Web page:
Steady State Carrier Injection and Diffusion Length
In the steady state case the diffusion equations become
where is called the electron diffusion length and Lp is the diffusion length for holes. We no longer need partial derivatives, since the time
variation is zero for steady state.
The physical significance of the diffusion length can be understood best by an example. Let us assume that excess holes are somehow injected into a semi-infinite semiconductor bar at x = 0, and the steady state hole injection maintains a constant excess hole concentration at the injection point ∂p(x = 0) = Δp. The injected holes diffuse along the bar, recombining with a characteristic lifetime tp. In steady state we expect the distribution of excess holes to decay to zero for large values of x, because of the recombination that is shown in figure. For this problem we use the steady state diffusion equation for holes. The solution to this equation has the form
We can evaluate C1 and C2 from the boundary conditions. Since recombination must reduce ∂p(x) to zero for large values of x, ∂p = 0 at x = and therefore
C1 = 0. Similarly, the condition ∂p = Δp at x = 0 gives C2 = Δp, and the solution is
The injected excess hole concentration dies out exponentially in x due to recombination, and the diffusion length Lp represents the distance at which the excess hole distribution is reduced to lie of its value at the point of injection. We can show that Lp is the average distance a hole diffuses before recombining.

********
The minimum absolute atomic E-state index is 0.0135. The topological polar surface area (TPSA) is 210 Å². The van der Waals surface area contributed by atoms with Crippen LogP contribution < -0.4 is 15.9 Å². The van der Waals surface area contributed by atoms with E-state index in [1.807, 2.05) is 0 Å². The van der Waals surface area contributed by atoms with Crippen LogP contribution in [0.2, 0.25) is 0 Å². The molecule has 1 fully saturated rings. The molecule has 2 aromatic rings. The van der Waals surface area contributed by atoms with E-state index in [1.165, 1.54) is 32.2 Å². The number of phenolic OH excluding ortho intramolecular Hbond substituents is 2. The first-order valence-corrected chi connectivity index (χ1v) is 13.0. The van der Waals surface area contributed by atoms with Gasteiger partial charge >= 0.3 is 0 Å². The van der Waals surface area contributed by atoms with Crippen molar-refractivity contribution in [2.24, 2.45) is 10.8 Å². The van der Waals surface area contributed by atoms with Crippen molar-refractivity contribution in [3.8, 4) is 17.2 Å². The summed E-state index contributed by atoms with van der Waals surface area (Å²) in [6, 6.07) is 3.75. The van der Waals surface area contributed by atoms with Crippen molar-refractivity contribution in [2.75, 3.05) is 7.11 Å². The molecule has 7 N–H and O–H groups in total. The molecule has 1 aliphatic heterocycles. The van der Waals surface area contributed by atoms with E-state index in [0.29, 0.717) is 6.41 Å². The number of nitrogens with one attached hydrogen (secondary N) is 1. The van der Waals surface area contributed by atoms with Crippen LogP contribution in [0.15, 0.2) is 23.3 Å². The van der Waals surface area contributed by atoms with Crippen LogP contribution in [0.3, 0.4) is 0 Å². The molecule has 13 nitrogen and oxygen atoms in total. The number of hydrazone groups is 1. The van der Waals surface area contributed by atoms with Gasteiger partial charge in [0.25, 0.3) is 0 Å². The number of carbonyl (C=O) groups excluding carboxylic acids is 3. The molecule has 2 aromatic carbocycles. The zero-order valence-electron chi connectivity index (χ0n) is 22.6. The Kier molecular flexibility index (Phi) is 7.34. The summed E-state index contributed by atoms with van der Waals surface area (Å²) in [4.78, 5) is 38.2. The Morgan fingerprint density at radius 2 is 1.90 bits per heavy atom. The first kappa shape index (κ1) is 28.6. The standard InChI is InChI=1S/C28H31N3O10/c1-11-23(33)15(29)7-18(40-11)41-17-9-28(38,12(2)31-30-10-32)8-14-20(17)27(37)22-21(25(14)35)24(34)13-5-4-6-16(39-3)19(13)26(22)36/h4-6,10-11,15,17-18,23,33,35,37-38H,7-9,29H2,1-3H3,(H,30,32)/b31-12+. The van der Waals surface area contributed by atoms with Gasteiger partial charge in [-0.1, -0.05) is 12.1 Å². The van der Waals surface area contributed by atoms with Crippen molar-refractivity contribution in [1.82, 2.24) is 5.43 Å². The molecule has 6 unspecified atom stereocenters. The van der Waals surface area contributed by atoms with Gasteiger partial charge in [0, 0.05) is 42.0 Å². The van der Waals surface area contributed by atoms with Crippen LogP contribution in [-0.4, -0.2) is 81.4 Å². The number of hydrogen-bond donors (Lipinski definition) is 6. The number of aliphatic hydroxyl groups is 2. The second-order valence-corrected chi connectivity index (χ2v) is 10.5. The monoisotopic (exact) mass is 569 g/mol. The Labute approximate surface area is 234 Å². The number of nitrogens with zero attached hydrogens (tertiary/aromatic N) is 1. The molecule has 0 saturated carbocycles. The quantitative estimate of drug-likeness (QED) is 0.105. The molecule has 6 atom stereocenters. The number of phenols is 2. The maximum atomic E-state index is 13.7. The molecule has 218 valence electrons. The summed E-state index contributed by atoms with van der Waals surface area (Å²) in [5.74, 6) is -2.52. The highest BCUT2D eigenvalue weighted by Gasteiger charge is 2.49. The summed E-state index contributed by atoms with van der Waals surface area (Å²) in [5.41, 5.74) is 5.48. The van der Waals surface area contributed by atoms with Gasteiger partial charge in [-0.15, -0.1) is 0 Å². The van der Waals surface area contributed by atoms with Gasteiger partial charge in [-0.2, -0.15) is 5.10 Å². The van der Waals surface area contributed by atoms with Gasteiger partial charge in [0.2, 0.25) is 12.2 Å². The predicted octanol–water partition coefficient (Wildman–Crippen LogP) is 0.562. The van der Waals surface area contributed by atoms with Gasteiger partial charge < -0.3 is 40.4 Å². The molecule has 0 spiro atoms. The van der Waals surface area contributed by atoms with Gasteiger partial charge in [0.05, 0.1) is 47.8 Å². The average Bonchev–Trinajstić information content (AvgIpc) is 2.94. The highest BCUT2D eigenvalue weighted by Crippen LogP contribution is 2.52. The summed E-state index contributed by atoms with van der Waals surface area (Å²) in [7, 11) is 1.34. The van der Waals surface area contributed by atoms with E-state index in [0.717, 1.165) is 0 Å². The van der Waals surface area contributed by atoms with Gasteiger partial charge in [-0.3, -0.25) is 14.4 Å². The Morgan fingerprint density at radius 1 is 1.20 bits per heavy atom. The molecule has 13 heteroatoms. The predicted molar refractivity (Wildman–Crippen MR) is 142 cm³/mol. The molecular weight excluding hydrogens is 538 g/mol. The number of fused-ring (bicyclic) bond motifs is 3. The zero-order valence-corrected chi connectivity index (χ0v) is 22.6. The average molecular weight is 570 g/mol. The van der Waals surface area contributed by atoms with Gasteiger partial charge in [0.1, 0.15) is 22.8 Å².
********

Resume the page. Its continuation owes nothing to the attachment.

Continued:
To calculate an average diffusion length, we must obtain an expression for the probability that an injected hole recombines in a particular interval dx. The probability that a hole injected at x = 0 survives to x without recombination is ∂p(x)/Δp = exp(—x/Lp), the ratio of the steady state concentrations at x and 0. On the other hand, the probability that a hole at x will recombine in the subsequent interval dx is
Thus the total probability that a hole injected at x = 0 will recombine in a given dx is the product of the two probabilities:
Then, using the usual averaging techniques, the average distance a hole diffuses before recombining is
The steady state distribution of excess holes causes diffusion, and therefore a hole current, in the direction of decreasing concentration
Since p(x) = p0 ∂p(x), the space derivative involves only the excess concentration.